Photo by Barbara Johnston
With a pilgrim’s heart and disciple’s soul, Rev. David Link ’58, ’61J.D., walked a meandering path of providential continuity. Good-natured and kind, he was humbly effective among the powerful, a strong and tender advocate for the less fortunate and a very human, even holy, lifeline to those exiled from society. Link was 71 in 2008 when he was ordained a Catholic priest. The career move was long in coming, but it provided the rightful homestretch to a life of faith, service and social action, compassion and peace-giving. It was a move, he said, “from success to significance.”
The native of Sandusky, Ohio, had seriously considered a religious vocation as a teenager; his high school sweetheart, Barbara Winterhalter, was thinking of becoming a nun. Instead, the couple married in 1958, shortly after Link graduated from Notre Dame. Together they would advocate for civil and human rights, support justice, move by faith and lovingly raise a family. Barbara ’75 would become and remain — even after death — a guiding voice in her husband’s life journey.
After practicing law for almost a decade, Link returned in 1970 to teach at his alma mater. He became dean of the Law School five years later, a position he held for the next 24 years. During that quarter century the school grew in national prominence. Link piloted two major building projects, a library expansion and the establishment of several institutes. The student body grew in stature and the faculty more influential in their research and publishing.
The dean also directed a couple of philosophical moves that enhanced the school’s reputation. At a time when the legal profession suffered from negative perceptions, Link emphasized Notre Dame’s tradition of making moral and ethical concerns central to the study and practice of law. Notre Dame, he said, was “creating a different kind of lawyer,” one primarily dedicated to justice and human rights, intent on using the legal system to better the world. He also coaxed the competing viewpoints of sharp minds into respectful discussions among colleagues, orchestrating robust dialogue without divisive rancor or partisan imbalances.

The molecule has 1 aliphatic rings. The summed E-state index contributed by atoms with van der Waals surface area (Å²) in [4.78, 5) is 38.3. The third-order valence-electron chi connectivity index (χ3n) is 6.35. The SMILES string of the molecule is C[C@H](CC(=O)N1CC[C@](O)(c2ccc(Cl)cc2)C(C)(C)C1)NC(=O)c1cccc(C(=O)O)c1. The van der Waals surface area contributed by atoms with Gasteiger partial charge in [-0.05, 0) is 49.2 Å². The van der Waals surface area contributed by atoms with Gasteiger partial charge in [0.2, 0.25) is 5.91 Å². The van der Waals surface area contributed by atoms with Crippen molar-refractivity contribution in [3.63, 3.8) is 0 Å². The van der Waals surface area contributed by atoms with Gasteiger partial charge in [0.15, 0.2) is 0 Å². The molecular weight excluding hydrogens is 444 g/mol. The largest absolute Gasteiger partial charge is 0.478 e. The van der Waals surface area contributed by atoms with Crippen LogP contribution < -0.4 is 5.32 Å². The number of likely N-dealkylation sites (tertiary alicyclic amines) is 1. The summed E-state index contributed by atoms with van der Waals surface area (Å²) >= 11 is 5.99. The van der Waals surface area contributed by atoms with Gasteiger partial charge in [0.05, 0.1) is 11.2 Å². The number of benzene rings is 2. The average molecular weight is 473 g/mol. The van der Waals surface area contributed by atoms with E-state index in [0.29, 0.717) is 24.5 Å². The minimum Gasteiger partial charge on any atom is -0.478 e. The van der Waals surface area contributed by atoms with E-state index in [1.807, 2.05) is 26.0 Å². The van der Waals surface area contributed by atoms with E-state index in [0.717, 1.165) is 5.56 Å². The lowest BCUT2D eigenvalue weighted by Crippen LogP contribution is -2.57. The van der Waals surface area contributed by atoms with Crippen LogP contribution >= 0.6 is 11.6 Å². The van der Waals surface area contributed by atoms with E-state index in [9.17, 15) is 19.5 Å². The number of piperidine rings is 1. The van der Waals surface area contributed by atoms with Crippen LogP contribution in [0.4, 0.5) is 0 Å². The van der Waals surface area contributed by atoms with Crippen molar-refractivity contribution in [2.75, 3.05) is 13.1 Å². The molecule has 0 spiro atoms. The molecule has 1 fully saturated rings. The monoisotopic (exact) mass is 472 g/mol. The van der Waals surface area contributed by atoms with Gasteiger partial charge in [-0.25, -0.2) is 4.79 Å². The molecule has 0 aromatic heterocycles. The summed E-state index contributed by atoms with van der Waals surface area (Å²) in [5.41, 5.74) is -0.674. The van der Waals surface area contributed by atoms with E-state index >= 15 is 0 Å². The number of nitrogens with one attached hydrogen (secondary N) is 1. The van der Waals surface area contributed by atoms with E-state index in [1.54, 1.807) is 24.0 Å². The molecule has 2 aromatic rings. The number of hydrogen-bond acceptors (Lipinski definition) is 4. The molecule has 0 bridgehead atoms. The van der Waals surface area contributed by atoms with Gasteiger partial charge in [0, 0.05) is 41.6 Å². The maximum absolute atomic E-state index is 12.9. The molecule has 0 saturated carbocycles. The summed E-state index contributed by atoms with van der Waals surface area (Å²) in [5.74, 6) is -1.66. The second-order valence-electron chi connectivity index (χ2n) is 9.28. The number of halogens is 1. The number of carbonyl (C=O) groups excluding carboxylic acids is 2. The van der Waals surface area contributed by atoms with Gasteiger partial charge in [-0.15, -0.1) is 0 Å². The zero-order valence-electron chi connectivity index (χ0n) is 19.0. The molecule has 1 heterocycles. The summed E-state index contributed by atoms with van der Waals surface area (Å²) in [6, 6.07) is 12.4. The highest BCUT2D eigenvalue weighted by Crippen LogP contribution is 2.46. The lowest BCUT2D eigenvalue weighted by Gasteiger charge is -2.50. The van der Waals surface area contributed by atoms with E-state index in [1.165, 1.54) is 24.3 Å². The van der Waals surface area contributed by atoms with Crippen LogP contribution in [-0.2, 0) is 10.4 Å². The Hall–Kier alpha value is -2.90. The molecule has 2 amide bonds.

Link’s accomplishments brought other responsibilities. During his deanship, he would become the founding president and vice chancellor of The University of Notre Dame Australia; after stepping down as dean, he served terms as the founding dean of the University of St. Thomas College of Law in Minneapolis and as provost of St Augustine College of South Africa. Despite the ease with which he navigated such corridors, he stayed true to his commitment to service and charity.
Link took up hammer and saw to build homes across the country with Habitat for Humanity and volunteered at a South Bend homeless shelter when it was managed out of a nearby church, spending a few nights each week on a cot there. Those experiences turned his sights toward an abandoned, three-story building that had once housed Gilbert’s clothing store. He and a friend, D’Arcy Chisholm ’56, a former real estate agent, each put up earnest money to begin negotiations to purchase the run-down property, despite being almost $100,000 short of the total cost — and with no idea where the rest of the funds would come from. They made the pitch to Notre Dame’s president, Rev. Edward “Monk” Malloy, CSC, ’63, ’67M.A., ’69M.A., who shared their vision.
In December 1988, before the new shelter was primed for operation, a fire destroyed South Bend’s Morningside Hotel, which housed low-income residents. The blaze left one dead and dozens of others out on the street — and accelerated the opening of the Center for the Homeless, now a nationally recognized model for accommodating and improving the lives of the homeless. ”The University was the key to the finances,” Malloy recalled, “but it wouldn’t have happened without Dave and D’Arcy’s early involvement or their advocacy.”
Not long after, it was Barbara who told her husband he should teach a class at the Indiana State Prison in Michigan City, instructing inmates on how to work with lawyers. He was nervous that first time, facing 65 men who were in lockup for life. But — augmenting justice with mercy — he made his ministry there and at Westville Correctional Facility, praying, counseling, befriending, caring, treating prisoners like the human beings they were. In 2003, after Barbara died, he began going to the prison daily (needing to be needed, he explained), having found yet another calling. Then, at age 68, as he thought of becoming a priest, he consulted his good friend Rev. Theodore Hesburgh, CSC, who advised, “When the Holy Spirit calls, he doesn’t ask how old you are.”
That late-in-life vocation was also encouraged by Bishop Dale Melczek of Gary, Indiana. The prelate ordained Link as a diocesan priest in 2008, after two years of study, and blessed him along his journey as a priestly minister to the inmates he had been serving for years — and would continue to serve until his death October 28, 2021, at the age of 85.
Father Link, who often cited the Holy Spirit and his wife as guiding his life, is remembered by many for his goodness and humility, his service and leadership, his accomplishments and the example he set. His children remember all that as well — and also a father and grandfather who could make them laugh and do magic tricks and spin tales and relish the famous roller coasters at Cedar Point amusement park back in Sandusky.
Kerry Temple is editor of this magazine.